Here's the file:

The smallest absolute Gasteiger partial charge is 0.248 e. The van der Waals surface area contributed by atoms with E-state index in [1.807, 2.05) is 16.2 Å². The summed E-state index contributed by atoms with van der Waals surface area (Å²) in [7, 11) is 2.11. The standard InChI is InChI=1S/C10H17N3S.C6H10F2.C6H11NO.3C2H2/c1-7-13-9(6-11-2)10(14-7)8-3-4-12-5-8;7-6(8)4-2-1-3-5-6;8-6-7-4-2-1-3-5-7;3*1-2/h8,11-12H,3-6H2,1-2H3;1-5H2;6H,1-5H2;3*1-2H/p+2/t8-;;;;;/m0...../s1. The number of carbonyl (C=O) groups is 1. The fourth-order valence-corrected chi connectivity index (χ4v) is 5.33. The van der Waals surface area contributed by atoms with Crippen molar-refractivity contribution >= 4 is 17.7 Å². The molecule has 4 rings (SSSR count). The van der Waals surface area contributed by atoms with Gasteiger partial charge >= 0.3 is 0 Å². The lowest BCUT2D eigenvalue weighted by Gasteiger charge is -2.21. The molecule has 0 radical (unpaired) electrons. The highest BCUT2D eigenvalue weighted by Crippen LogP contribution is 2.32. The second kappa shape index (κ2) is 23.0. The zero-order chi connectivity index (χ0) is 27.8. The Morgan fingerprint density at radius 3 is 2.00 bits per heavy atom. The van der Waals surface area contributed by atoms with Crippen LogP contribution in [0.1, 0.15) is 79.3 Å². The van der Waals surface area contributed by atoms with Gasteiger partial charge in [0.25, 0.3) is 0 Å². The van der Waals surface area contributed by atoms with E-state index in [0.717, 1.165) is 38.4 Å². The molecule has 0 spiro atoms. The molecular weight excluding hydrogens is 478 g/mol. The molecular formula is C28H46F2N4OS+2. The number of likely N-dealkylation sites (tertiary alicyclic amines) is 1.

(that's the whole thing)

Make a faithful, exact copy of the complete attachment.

The smallest absolute Gasteiger partial charge is 0.248 e. The van der Waals surface area contributed by atoms with E-state index in [1.807, 2.05) is 16.2 Å². The summed E-state index contributed by atoms with van der Waals surface area (Å²) in [7, 11) is 2.11. The standard InChI is InChI=1S/C10H17N3S.C6H10F2.C6H11NO.3C2H2/c1-7-13-9(6-11-2)10(14-7)8-3-4-12-5-8;7-6(8)4-2-1-3-5-6;8-6-7-4-2-1-3-5-7;3*1-2/h8,11-12H,3-6H2,1-2H3;1-5H2;6H,1-5H2;3*1-2H/p+2/t8-;;;;;/m0...../s1. The number of carbonyl (C=O) groups is 1. The fourth-order valence-corrected chi connectivity index (χ4v) is 5.33. The van der Waals surface area contributed by atoms with Crippen molar-refractivity contribution >= 4 is 17.7 Å². The molecule has 4 rings (SSSR count). The van der Waals surface area contributed by atoms with Gasteiger partial charge >= 0.3 is 0 Å². The lowest BCUT2D eigenvalue weighted by Gasteiger charge is -2.21. The molecule has 0 radical (unpaired) electrons. The highest BCUT2D eigenvalue weighted by Crippen LogP contribution is 2.32. The second kappa shape index (κ2) is 23.0. The zero-order chi connectivity index (χ0) is 27.8. The Morgan fingerprint density at radius 3 is 2.00 bits per heavy atom. The van der Waals surface area contributed by atoms with Crippen LogP contribution in [0.1, 0.15) is 79.3 Å². The van der Waals surface area contributed by atoms with Gasteiger partial charge in [0.25, 0.3) is 0 Å². The van der Waals surface area contributed by atoms with E-state index in [0.717, 1.165) is 38.4 Å². The molecule has 0 spiro atoms. The molecular weight excluding hydrogens is 478 g/mol. The molecular formula is C28H46F2N4OS+2. The number of likely N-dealkylation sites (tertiary alicyclic amines) is 1.